Friday, October 30, 2009

Our first agent revealed!

Kim Lionetti joined BookEnds, LLC as a literary agent in 2004 after working eight years as an editor at Berkley Publishing. On both sides of her publishing career, Kim says she’s heard hundreds of pitches—"some fabulous, some horribly bad and most just plain forgettable." In that time, she’s gotten a pretty good idea of what every perfect pitch needs and how to avoid the awkward silences and blank stares. In her session, “Pitching Dos And Don’ts,” to be held before the welcome reception at The Write Stuff from 7-8 pm on Friday, March 26, Kim will outline for conferees the most common pitching pitfalls and how to avoid them, as well as the best approaches for making a great, lasting impression on a publishing professional.

We were able to make this connection through GLVWG member Katherine Ramsland, who worked with Kim on a few of her books. Here’s what Katherine had to say about the experience:
“I've worked with Kim Lionetti on several projects. She was my editor for THE FORENSIC SCIENCE OF CSI and THE SCIENCE OF COLD CASE FILES, both of which she initiated, and which led to her husband Lance suggesting THE SCIENCE OF VAMPIRES. She loves gruesome stories as much as I do and I was so sad when she left editing to become an agent. I still am. She was always thinking of some project to do, and there aren't many editors like that. The one that we're both proud of was INTO THE DEVIL'S DEN, which she agented for my two co-authors, and which won the New Mexico Book of the Year award last year. I was pleased that she invited me into it and I hope that Kim and I will do something like that again in the future. She has great judgment and whoever gets her as an agent is very lucky.”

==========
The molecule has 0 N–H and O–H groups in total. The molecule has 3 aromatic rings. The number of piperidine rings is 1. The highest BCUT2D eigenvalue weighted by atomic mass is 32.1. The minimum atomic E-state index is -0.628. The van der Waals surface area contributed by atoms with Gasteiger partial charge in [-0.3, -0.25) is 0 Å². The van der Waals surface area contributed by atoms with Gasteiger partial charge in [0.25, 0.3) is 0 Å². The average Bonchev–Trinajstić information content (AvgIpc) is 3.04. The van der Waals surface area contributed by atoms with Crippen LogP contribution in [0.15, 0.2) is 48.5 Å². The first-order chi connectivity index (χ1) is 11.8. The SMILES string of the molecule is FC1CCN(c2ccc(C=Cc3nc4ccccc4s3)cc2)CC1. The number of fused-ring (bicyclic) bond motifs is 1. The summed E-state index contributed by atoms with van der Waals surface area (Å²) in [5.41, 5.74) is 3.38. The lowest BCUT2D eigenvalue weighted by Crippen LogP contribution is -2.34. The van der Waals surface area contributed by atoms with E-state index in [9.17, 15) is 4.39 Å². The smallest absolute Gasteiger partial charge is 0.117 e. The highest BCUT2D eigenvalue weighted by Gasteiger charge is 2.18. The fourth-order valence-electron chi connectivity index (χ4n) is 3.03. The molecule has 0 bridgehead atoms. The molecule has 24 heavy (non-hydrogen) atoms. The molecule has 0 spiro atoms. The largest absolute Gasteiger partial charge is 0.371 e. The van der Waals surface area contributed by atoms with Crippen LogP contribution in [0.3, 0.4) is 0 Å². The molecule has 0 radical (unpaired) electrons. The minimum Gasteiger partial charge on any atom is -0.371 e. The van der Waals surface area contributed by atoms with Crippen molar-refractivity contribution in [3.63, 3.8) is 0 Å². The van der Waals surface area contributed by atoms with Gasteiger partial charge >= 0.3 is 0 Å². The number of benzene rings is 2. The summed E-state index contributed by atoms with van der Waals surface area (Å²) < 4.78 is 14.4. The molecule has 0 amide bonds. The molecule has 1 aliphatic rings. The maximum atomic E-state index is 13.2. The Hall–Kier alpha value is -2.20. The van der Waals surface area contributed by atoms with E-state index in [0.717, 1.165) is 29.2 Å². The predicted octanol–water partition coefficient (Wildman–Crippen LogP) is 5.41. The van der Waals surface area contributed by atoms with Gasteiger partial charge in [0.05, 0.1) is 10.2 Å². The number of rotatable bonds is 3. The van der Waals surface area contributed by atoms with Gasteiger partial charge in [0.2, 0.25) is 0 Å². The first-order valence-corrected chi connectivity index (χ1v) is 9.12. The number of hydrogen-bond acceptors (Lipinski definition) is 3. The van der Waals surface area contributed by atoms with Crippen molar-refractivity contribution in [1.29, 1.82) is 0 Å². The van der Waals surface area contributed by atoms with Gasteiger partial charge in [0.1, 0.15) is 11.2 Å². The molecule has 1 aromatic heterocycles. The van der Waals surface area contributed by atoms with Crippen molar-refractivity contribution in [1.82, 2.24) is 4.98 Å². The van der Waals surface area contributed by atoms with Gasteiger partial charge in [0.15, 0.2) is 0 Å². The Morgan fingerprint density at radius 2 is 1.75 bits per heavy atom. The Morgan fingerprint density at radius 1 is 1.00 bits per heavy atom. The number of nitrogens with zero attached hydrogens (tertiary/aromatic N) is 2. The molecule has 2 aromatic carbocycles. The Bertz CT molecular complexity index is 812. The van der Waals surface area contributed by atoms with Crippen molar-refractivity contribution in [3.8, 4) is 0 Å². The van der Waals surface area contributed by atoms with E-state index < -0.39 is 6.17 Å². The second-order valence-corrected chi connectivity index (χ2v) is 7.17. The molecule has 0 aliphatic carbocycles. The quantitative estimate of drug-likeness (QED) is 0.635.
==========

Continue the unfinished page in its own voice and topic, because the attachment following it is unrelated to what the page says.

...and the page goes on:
Kim, like the other agents and editors attending our conference, will be available to meet with conferees who are ready to pitch either completed fiction or memoir manuscripts or completed nonfiction proposals. One appointment per registered conferee is available at no additional cost on a first come, first served basis. Conferees can select a specific agent or editor on their registration form. Registration opens January 15.

Kim represents women’s fiction, young adult, and most genres of romance (with the exception of inspirational), in addition to mysteries and some nonfiction. You can follow Kim on Facebook or Twitter and learn more about BookEnds at or

We’ll be featuring an interview with Kim in a future post!

Friday, October 23, 2009

Bill Kent on his passion for mystery

"To me, a mystery is a journey to the truth, a defiant, triumphant insistence that human beings can use their brains to solve the big questions of superstition, crime, punishment and redemption."
~Bill Kent